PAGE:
What Can We Learn From Musk?


I recently finished the new Elon Musk biography by Walter Isaacson. 

Elon Musk has always been polarizing if you’ve followed his meteoric rise as a silicon valley entrepreneur. But in the last few years, he’s become a rockstar to some, and the village idiot to others, thanks in large part to his frequent rants and tantrums on Twitter. To date he’s posted more than 19k tweets on the platform. 

In spite of his behavior on Twitter and his insane workaholic persona, if you look at the sands of time, Musk has consistently deployed a handful of key behaviors and principles in every business he’s been involved with. 

Here’s four key takeaways I had from the biography: 

Know your business and stay connected to the front line

Whether it was regularly sleeping on the floor of the Tesla factory, or sleeping under his desk during his early days at Zip2, Musk spends a lot of time with his frontline engineers, doing work alongside them.

He expends great effort to know what’s going on in his business and how things are working. And while you can find a lot of naysayers  and former Musk employees that would never work for him again, most admired the connection he had to his businesses. And many were intensely loyal to him and his businesses for this one reason. 

That flies in the face of the E-Myth and other philosophies that point toward scale and removing yourself as CEO from the “day to day” stuff. Spend more time working “on the business” versus in it. 

Well maybe Musk has shown us that true leadership wisdom lies somewhere in the middle. That the most senior of leaders need to find ways to stay connected with what’s happening on the front lines, the real work of the work. What might it look like for you in your resto biz? Have you become too self-important and removed from your teams in the field? 

Are you failing as a leader to both push your people, and support them, because you’re too disconnected from what they’re doing and encountering in the field? 

Drive a maniacal sense of urgency

Musk is notorious for driving ridiculous timelines for projects. There are endless stories of his leaders telling him, “That will take 6 months to accomplish,” and then Musk will order them to get it done in “three weeks.”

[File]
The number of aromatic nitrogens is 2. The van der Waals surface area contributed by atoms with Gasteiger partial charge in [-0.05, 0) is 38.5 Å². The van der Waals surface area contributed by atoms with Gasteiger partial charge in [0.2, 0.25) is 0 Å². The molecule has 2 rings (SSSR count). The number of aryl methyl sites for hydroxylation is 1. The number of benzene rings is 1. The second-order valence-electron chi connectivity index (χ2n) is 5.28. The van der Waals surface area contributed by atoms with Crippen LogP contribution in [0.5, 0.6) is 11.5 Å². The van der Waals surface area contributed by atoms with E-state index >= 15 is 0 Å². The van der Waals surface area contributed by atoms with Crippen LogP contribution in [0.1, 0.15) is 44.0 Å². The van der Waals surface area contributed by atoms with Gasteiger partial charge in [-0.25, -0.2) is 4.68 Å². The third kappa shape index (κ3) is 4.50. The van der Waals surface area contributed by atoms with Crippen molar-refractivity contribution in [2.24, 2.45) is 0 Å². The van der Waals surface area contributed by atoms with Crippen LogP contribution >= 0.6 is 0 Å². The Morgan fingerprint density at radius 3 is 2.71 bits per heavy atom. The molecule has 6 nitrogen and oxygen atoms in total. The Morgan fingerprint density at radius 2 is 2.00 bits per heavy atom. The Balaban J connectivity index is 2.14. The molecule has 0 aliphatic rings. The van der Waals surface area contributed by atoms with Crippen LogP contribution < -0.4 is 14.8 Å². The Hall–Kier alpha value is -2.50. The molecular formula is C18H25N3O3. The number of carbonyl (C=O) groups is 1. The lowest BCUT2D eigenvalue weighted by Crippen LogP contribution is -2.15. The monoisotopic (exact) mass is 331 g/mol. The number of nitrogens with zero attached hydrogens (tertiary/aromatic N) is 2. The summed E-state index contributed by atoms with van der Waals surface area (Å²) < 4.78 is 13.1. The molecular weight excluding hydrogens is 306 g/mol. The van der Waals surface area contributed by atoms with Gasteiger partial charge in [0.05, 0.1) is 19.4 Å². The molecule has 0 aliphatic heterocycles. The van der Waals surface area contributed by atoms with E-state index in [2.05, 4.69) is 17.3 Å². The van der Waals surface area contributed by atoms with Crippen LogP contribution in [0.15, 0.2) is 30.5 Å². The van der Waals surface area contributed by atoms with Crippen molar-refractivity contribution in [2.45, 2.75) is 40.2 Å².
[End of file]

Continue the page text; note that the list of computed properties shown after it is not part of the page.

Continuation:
While the team rarely met his outlandish timelines, the push nearly always resulted in them completing the task in a fraction of the time they initially said it required. 

What can we learn from this? Where are we giving our teams far too much time to implement a new process, or make headway on a project? How much more could our teams accomplish if we led with a more aggressive sense of urgency?

Fail fast to learn, but take responsibility

Musk could regularly be heard saying, “Just do it, if it fails, it’s my fault. Go try it and see if it works. Maybe it won’t, but we won’t know until we try.” From boring a tunnel under Los Angeles to modifying the size of the door jam on the original Tesla roadster, Musk routinely challenged his teams to make big leaps and take expensive risks. He fired people for not moving fast enough, rather than making the wrong choices. 

Musk didn’t just push people to “fail forward” or glamorize failure in his businesses. Failure isn’t a buzzword in Tesla or SpaceX, it’s a methodology. 

Musk created a culture of wild experimentation, and he routinely accepted responsibility for terrible decisions and bad ideas. 

But they were bad decisions or ideas in the service of their mission. Not a CEO being reckless, but a CEO prioritizing action over deliberation. Trying something versus endlessly talking about it.

And consequently, Musk’s companies have been marked by extraordinary growth and transformative achievements in their respective industries.

Where could we be more aggressive in our restoration businesses? Where should we be pushing our people to be more aggressive and risk failure?  

Mission over money